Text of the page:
This preview shows pages 1–2. Sign up to view the full content.
This preview has intentionally blurred sections. Sign up to view the full version.View Full Document
Unformatted text preview: CHAPTER 8 AN I N TRODUCT ION TO M ETABOL ISM Bioenergetics: The Laws of Thermodynamics 8.2.1 The chemistry of life is organized into metabolic pathways Bioenergetics the study of how energy flows through living organisms I. Metabolism manages the material and energy resources of the cell 1. Uptake of matter and energy energy through food or other substances usually come in the wrong form 2. Conversion to usable form 3. Synthesis (combining) of cellular materials 4. Elimination of waste products I I. Two types of metabolic pathways ( begins with a specific molecule: each step of the pathway is catalyzed by a specific enzyme) : catabolic pathways and anabolic pathways A. Catabolism - degradation, releases energy- by breaking down complex molecules to simpler compounds a. Major pathway = cellular respiration sugar glucose and other organic fuels are broken down in the presence of oxygen to carbon dioxide and water (downhill) B. Anabolism - synthesis, consumes energy a. sometimes called biosynthetic pathways b. Opposite from catabolism (uphill) These pathways are going to be about breaking things (deriving energy from it) up or building things (energy requiring pathway) I I I. Organisms transfer energy A. Energy is the capacity to do work ** Review types of energy 1. Potential energy/positional energy stored 2. Kinetic energy/motion energy of motion *These two energies are inconvertible: potential energy can become kinetic energy and vice versa Heat or thermal energy is kinetic energy associated with the random movement of atoms or molecules Chemical energy potential energy available for release in a chemical reaction B. Energy transfers are subject to the laws of thermodynamics (see fig 8.3) 1. Fi rst Law of Thermodynamics energy can be transferred and transformed, but it cannot be created or destroyed (i.e. the energy of the universe is constant) 2. Second Law of Thermodynamics every energy transfer or transformation makes the universe more disordered; every energy transfer youre going to lose energy to a source that we or any organism cannot tap into (i.e. the energy of chaos; every process increases entropy) 3. Entropy (S) quantitative measure of disorder that is proportional to randomness; we dont have to worry about it causing a direct effect on us except were losing energy to it; impossible to measure the entropy but you can measure how much you lost C. Thermodynamics can determine whether or not a chemical reaction will occur in the cell, and how much energy it will consume or release 1. Free energy and spontaneous reactions (see fig 8.5) a. Free energy (G) portion of energy available to do work; its the difference between the total energy (enthalpy) and the energy not available to do work (entropy) (TS) b. Total energy (H) is the total energy of a system *G (free energy) = H (total energy of system) T (temperature) S (entropy) *We have to think about the molecules/situation in terms of stability: the more unstable, the more orderly the...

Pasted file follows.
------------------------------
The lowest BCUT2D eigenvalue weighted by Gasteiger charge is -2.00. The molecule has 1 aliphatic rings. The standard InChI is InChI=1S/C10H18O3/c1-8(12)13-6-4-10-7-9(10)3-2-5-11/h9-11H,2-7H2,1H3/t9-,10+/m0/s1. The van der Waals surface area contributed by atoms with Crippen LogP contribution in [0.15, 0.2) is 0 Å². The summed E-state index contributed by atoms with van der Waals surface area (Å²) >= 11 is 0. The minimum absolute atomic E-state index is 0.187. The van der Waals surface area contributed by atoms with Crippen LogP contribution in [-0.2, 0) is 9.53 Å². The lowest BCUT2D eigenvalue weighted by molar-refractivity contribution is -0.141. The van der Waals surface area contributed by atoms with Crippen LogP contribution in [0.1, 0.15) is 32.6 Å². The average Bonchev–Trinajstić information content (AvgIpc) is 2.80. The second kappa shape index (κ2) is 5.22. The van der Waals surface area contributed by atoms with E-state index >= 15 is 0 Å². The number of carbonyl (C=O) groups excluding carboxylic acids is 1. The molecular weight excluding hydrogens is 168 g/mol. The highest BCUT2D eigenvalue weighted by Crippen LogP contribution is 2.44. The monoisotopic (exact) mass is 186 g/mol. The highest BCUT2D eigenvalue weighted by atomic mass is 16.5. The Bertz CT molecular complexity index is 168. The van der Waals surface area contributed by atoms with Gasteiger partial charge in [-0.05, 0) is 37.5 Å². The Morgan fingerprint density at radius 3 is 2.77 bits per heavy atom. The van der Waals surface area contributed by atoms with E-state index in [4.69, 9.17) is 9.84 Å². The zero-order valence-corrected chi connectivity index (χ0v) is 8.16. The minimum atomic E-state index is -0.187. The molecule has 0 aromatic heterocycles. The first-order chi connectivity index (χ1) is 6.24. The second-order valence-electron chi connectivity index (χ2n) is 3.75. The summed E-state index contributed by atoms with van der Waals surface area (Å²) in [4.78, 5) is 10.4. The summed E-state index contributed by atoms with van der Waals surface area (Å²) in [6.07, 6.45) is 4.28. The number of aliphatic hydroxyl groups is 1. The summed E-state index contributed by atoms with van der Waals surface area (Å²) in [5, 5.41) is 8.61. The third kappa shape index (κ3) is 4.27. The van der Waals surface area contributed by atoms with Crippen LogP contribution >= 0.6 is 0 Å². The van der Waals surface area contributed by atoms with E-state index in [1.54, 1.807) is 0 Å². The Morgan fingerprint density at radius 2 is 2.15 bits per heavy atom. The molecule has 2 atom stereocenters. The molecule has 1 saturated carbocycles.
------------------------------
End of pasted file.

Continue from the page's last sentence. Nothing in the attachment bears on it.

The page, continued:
View Full Document
This note was uploaded on 03/19/2010 for the course BIOL 1201 taught by Professor Wishtichusen during the Fall '07 term at LSU.
- Fall '07